Obviously. Or we wouldn’t be reading or writing blog posts like this, would we?
When we make the decision to stop drinking, very few of us stick to it.
And that is totally understandable.
If we had those tools to hand, we would have stopped drinking the moment something bad or scary happened to us whilst drunk.
We would have stopped after the horror of the first blackout.
We would have switched to orange juice after the first argument with a partner.
There would have been no more drinking after the first drink-related injury.
I didn’t do that. I definitely wasn’t able to do that.
And if you are reading this, then you weren’t able to either.
Not being able to stop drinking on our own is not a sign of failure.
It’s not even a sign of addiction.
We live in a society absolutely saturated with alcohol.
Drinking is our default setting.
We don’t get a chance to choose not to drink.
It’s a rite of passage.
So very few people see non-drinking as an option.
And even fewer have the tools to hand to stop drinking after years of doing it through sheer habit.
There is absolutely nothing wrong with asking for instructions to assist in stopping drinking.
It’s no different from having a driving instructor.
There is genuinely no need to keep drinking until we have a full-blown addiction to alcohol.
Yet-again-in our society, we are told to keep drinking until there is a definite problem.
Which is absolutely fucking ridiculous advice.
GP’s send people away from surgeries because they aren’t drinking enough to need medical attention.
Doctors send folk away from rehab centres because they aren’t physically addicted to alcohol yet.
Being actively encouraged to drink to the point of physical and mental crisis is sad. It’s so sad that I can’t bring myself to go into why things are this way, so I’ll do it next time, when the thought of it doesn’t make me cry.
For now, all I really want to say is that it doesn’t have to be that way.
That if I had my time over again, I would never have waited as long as I did to stop drinking.
Though yes, I’m aware that 25 is quite young in the scheme of things, it didn’t feel it at the time.
I let it drag on for years, the horrible way I was living.
The absolute self-loathing.
The dangerous situations I put myself in.
And I only did it, because I knew no better.
If I had my time again, the first thing I would do is stop spending my money on booze, and give it to anyone who claimed they would help me.
Looking back, I can’t believe I didn’t do that.
Because when I was in a wheelchair, it was the first thing I did.
I gave all the money I had to anyone who claimed they could help me.
Some were full of shit, obviously.
But some treatments really worked.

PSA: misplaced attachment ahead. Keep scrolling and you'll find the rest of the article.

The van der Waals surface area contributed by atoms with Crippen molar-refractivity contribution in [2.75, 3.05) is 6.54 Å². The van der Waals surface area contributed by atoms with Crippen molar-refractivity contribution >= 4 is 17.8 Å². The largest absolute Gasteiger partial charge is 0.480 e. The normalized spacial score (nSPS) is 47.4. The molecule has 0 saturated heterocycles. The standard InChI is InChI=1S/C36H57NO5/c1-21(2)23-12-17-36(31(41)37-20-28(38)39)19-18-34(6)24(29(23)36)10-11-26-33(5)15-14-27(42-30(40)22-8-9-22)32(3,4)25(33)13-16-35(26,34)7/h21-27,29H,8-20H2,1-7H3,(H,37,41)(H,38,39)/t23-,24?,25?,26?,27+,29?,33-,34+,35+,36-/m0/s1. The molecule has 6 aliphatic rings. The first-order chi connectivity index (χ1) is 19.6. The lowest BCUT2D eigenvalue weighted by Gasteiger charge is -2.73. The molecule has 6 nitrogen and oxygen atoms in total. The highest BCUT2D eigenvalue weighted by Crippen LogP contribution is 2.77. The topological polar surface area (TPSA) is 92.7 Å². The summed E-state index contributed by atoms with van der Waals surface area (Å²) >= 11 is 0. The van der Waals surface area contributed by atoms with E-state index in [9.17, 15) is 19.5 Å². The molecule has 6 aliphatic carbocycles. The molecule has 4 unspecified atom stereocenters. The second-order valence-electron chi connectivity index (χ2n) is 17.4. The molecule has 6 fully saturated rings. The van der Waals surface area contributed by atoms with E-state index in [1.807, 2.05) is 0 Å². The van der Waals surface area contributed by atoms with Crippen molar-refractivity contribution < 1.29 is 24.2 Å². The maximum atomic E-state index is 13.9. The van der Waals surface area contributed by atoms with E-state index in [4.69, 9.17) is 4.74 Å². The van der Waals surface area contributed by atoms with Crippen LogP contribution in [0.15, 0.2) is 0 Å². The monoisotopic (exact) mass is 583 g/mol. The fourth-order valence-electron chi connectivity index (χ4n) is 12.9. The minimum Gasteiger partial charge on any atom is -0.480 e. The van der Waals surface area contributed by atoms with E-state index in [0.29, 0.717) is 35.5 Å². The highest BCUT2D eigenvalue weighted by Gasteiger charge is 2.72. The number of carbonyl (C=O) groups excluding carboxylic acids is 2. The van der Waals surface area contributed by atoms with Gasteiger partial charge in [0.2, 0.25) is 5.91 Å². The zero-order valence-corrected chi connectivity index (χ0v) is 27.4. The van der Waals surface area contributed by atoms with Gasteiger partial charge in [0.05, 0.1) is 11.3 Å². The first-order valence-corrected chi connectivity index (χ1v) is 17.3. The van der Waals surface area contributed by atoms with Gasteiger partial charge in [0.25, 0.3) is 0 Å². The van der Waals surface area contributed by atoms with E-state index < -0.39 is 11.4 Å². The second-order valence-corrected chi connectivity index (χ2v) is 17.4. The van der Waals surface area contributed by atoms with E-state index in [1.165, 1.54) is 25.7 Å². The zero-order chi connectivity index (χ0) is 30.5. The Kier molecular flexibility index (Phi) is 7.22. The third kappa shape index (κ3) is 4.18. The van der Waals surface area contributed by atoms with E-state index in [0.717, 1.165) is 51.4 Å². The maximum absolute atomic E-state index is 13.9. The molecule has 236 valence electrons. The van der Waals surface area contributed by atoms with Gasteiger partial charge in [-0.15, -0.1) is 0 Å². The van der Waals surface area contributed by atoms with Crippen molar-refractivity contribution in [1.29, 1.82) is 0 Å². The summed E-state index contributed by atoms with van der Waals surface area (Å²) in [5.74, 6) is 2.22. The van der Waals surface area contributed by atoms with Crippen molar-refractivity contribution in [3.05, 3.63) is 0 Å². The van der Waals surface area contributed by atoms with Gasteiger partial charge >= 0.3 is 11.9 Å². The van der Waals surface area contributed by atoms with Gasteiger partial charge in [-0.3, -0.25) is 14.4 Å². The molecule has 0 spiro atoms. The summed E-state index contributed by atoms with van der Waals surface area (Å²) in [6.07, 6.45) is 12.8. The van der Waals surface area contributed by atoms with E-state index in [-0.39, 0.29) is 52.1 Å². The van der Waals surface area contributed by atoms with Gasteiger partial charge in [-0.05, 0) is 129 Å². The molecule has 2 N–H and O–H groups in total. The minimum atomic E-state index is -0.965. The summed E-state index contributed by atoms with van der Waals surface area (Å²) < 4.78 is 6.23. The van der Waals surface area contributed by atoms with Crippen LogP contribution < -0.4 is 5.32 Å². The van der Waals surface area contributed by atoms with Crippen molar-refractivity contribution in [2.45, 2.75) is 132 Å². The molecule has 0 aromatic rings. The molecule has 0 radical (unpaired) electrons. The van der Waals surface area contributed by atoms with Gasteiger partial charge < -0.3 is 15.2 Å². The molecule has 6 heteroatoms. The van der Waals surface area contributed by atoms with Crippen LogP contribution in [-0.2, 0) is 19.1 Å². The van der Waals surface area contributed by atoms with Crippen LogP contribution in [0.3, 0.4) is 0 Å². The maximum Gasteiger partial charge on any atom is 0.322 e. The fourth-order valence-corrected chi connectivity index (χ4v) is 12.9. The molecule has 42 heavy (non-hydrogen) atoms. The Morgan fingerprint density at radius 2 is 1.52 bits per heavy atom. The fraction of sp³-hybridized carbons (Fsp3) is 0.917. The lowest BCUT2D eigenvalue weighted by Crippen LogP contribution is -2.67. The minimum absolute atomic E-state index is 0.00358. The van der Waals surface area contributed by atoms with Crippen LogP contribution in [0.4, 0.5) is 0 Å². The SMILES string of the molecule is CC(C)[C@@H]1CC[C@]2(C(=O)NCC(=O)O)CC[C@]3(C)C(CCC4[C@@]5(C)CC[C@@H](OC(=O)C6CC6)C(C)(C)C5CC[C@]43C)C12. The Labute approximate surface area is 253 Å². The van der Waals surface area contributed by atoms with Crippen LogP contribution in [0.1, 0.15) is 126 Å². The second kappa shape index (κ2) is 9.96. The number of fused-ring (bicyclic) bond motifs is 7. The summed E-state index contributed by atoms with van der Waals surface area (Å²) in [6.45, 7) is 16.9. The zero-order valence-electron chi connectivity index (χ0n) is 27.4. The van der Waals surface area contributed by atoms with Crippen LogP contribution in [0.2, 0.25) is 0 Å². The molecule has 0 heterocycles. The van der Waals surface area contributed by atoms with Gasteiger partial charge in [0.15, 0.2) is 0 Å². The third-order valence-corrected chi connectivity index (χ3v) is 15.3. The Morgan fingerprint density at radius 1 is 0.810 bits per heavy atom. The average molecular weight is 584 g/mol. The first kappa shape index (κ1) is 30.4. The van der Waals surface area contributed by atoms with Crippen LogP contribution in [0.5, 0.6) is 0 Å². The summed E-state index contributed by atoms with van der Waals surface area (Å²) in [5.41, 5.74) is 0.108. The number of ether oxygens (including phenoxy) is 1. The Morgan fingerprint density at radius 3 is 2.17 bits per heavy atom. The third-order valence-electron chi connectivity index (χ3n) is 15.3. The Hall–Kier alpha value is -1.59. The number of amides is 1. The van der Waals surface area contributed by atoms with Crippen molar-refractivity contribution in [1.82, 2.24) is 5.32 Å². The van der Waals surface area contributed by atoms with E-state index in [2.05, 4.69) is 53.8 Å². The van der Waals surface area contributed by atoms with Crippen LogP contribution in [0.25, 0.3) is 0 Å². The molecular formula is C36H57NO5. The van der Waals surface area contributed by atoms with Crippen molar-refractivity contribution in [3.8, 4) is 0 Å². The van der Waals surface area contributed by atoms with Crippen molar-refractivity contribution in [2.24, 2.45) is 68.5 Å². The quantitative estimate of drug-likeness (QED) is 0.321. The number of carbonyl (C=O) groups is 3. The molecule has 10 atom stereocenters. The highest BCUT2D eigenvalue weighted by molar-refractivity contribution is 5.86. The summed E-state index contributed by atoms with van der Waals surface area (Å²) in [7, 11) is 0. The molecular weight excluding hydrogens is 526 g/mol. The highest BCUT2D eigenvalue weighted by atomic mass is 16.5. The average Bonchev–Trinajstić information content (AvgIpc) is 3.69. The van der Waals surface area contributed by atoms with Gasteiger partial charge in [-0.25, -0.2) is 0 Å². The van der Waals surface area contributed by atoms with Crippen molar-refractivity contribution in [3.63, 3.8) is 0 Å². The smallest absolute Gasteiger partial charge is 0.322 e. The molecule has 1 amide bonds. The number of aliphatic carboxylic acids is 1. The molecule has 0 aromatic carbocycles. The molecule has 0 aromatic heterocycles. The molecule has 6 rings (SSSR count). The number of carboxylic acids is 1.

And they were all a step in the right direction.
But for some reason, when it came to stopping drinking. I refused to pay for help.
Actually, not “some reason”. The real reason was I always lived in motto fear of there not being enough money for drink.
It’s why I never spent money on anything else.
So I can’t have been that interested in stopping drinking at all.
Not the first few times I tried, anyway.
There are hundreds of people who say they can stop people from drinking.
And every single one of them, no matter how much they cost, are still cheaper than getting pissed every night for the next few decades.
Don’t get me wrong, I would still insist on seeing feedback from people they have worked with.
I would ask around and gauge their reputation, very carefully, before parting with hard earned cash.
But a refusal to pay for help, is a massive indicator that we would rather save the money, just in case we need it for drink.
And if that’s the case? It will always get spent on drink.
We all deserve the best chance at non-drinking. We all deserve to live a life filed with happiness, security and peace.
And nowadays, I personally have no problem paying the right people to make sure that happens.
So, if you are doing it alone, and finding it a struggle, why not have a look around and see who is out there that you feel drawn to?
There are so many people that could be helping you as soon as this week.
And then who knows where you could find yourself the week after?
Just remember a few key points:
•do your research. If they are a charlatan, the Internet will tell you in a matter of seconds.
•don’t give anyone money until you feel they can be 100% trusted.
•make sure they have genuine testimonials.
•better than that, ask your friends in recovery for word-of mouth-recommendations. Nothing is better than that.
•make sure the price they quote you for their services is inclusive of everything. No add-on’s. No need for more sessions than they originally quoted you for.
•ask them to be very clear about the progress they expect you to make within the timeframe you will be hiring them for.
•never trust anyone who tells you their way is the only way. Or That something awful will happen if you don’t do it their way. This is just scaremongering, pure and simple. And it’s never true.